Slide 35                 Enos Jr, William F., James C. Beyer, and Robert H. Holmes. "Pathogenesis of coronary disease in American soldiers killed in Korea." Journal of the American Medical Association 158.11 (1955): 912-914.

In the 1950s American physicians took note of this report in JAMA which contrasted the progression of atherosclerosis in young American soldiers killed in action during the Korean War with comparable Japanese men. The American subjects, who died at an average age of 22, had far more diseased arteries than the Japanese. The doctors who conducted these examinations suspected the explanation lay in the differences between Japanese and American diets.


Slide 36                 Keys, Ancel. "Coronary heart disease in seven countries." Circulation 41.1 (1970): 186-195.

Of course, the Japanese diet was famously low in fat. Their cholesterol levels were far lower than those of Americans.


Slide 37                 Burns-Cox, C. J., Y. H. Chong, and R. Gillman. "Risk factors and the absence of coronary heart disease in aborigines in West Malaysia." British Heart Journal34.9 (1972): 953.

Heart disease used to be very rare in Malaysia, too. These researchers said that “coronary heart disease has never been found among Malaysian aborigines.” It wasn’t just a coincidence that they had low cholesterol levels and consumed a starchy high-carbohydrate diet.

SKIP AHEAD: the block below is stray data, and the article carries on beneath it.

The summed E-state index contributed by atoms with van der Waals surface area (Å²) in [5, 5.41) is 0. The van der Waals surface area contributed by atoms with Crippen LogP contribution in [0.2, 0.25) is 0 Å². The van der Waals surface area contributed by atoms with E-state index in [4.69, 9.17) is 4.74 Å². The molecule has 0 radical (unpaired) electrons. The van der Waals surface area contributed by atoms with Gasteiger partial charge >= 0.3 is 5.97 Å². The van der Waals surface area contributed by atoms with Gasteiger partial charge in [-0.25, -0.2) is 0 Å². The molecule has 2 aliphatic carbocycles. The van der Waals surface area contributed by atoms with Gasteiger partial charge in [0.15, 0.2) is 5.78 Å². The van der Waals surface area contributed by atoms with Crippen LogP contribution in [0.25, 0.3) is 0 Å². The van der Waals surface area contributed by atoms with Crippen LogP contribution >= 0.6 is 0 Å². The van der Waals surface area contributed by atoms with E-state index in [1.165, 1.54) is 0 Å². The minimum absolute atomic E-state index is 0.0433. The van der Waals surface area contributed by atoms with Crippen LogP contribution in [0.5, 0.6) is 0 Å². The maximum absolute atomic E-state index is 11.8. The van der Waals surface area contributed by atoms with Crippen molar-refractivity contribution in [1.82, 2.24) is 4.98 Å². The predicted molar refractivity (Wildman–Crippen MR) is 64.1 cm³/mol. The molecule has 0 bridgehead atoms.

Slide 38                 Another important factor surely was their high rate of infestation with parasites. I explained the importance of this in my Ancestral Cholesterol videos. Many parasitic infections directly lower cholesterol levels.


Slide 39                 Diabetes was also said to be extremely rare in West Malaysia, where people depended on complex carbohydrates for the bulk of their calories.


Slide 40                 Keys, Ancel. "Coronary heart disease in seven countries." Circulation 41.1 (1970): 186-195.

I would be remiss if I didn’t remind you of the Seven Countries study of Ancel Keys and his many colleagues from around the world in which it was demonstrated beyond all doubt that the prevalence of heart disease varies widely between populations. Blood pressure and cholesterol were found to be important statistical determinants of heart disease.


Slide 41                 Law, Malcolm R., and Nicholas J. Wald. "An ecological study of serum cholesterol and ischaemic heart disease between 1950 and 1990." European journal of clinical nutrition 48.5 (1994): 305.

An article that had echoes of the Seven Countries study was written by Law and Wald in 1994. They compiled studies which recorded cholesterol concentrations from around the world and compared that data to heart disease mortality rates. They noted a tenfold range in ischemic heart disease among the 17 countries they examined. Four-fifths of the variation in deaths from ischemic heart disease could be explained by differences in serum cholesterol levels.


Slide 42                 I ask you, do you think Dr. Attia is right that a broad-based policy of preventing heart disease through diet would be “very complex”? We just saw how people used to eat. The poorest, simplest populations ate starchy foods, the only foods that they could afford to eat in bulk. Are you going to tell me that their diets were “very complex”?


Slide 43                 Arthaud, J. B. "Cause of death in 339 Alaskan natives as determined by autopsy." Archives of pathology 90.5 (1970): 433-438.

Don’t believe a low-carber who says that that the Eskimos were also free of heart disease. Autopsy studies like this one can be seen in my video called “The Eskimos Again.”

Peter Attia says our attention should be focused on apolipoprotein-B or LDL particle number if we want to understand how heart disease works. In the next two videos I’ll give you some information about apoB that he didn’t.